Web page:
RHS Tips and Advice for April


RHS tips this month

  1. Protect fruit blossom from late frosts.
  2. Tie in climbing and rambling roses.
  3. Start to feed citrus plants.
  4. Sow new lawns or repair patches.
  5. Hardy annuals can be sown outdoors.

Environment team tips for April

  1. Don’t forget to put on sunblock, even in April.
  2. Try to keep on top of weeds.
  3. Check shrubs, hedges etc for nesting birds before any work is done on them.
  4. Get your hands into the soil. It has known anti-depressant qualities.
  5. Use 7up drink to prolong the life of cut flowers.

April used to be a month when daffodils would be in full bloom. Most had gone over before this month had started. The mild winter and excessive rainfall has seen some cutting the grass in February on the odd dry day. Weeds have been the biggest beneficiaries of the longer growing season, along with ash and sycamore seedlings. The sooner we get the hoe out the better!

This is the time of year we start feeding our plants. Please don’t overfeed as this is a waste of money and the excess will find its way into water courses and could affect wildlife.

Remove any faded flowers from spring flowering bulbs but don’t cut the leaves down until they die back, as they are the energy source for the bulb. Hanging basket enthusiasts will be planting up this month. Kenny Condick, a Cardiff in bloom competitor of the past, would never put a basket outside until June 1st. The longer you’re patient the better the basket. Sweet peas sown last year can still be planted this month along with some seeds to prolong the season. If you’re really keen to get a good display then Mr Crump, who took part in the Wenvoe Open Garden Day last year, is the man to see. Climbing and rambling roses will need to be tied in now. Try to keep the stems as horizontal as possible; this will slow the sap down, give you more side shoots and consequently more flowers. Last October the family at Belgrave house in Wenvoe gave instruction to staff, that some of the older roses should be cut right back to just above ground level. There was a slight concern as to the recovery capacity of the said roses. I have now been informed that they came through a very wet winter and are healthy with new growth.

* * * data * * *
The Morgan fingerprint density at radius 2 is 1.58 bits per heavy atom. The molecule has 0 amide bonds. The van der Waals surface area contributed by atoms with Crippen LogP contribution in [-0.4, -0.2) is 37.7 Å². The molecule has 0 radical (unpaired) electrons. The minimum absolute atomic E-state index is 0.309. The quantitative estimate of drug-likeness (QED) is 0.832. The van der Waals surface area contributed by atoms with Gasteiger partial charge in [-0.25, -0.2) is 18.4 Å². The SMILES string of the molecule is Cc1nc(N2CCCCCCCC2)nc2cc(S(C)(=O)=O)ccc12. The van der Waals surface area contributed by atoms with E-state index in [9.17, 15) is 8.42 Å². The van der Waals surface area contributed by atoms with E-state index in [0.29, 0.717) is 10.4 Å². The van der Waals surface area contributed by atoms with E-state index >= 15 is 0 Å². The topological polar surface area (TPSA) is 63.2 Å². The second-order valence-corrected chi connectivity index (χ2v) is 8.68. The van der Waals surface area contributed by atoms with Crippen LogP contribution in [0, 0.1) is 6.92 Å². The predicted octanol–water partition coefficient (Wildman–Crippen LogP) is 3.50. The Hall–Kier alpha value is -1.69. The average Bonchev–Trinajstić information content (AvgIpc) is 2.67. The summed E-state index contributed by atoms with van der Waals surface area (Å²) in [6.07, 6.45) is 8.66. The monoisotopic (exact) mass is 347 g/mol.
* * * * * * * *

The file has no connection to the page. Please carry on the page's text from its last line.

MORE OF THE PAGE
Spring is a good time to try layering. A propagation technique such as this is an easy way of getting more of your favourite shrubs and climbers. Just make a small wound on a flexible stem near a bud and peg it into the soil next to the plant. When it has taken root, just cut away from parent plant and pot up. Clematis and honeysuckle are good for this type of layering. RHS has a very good explanation of the different ways of layering on its website.

Take care and happy gardening.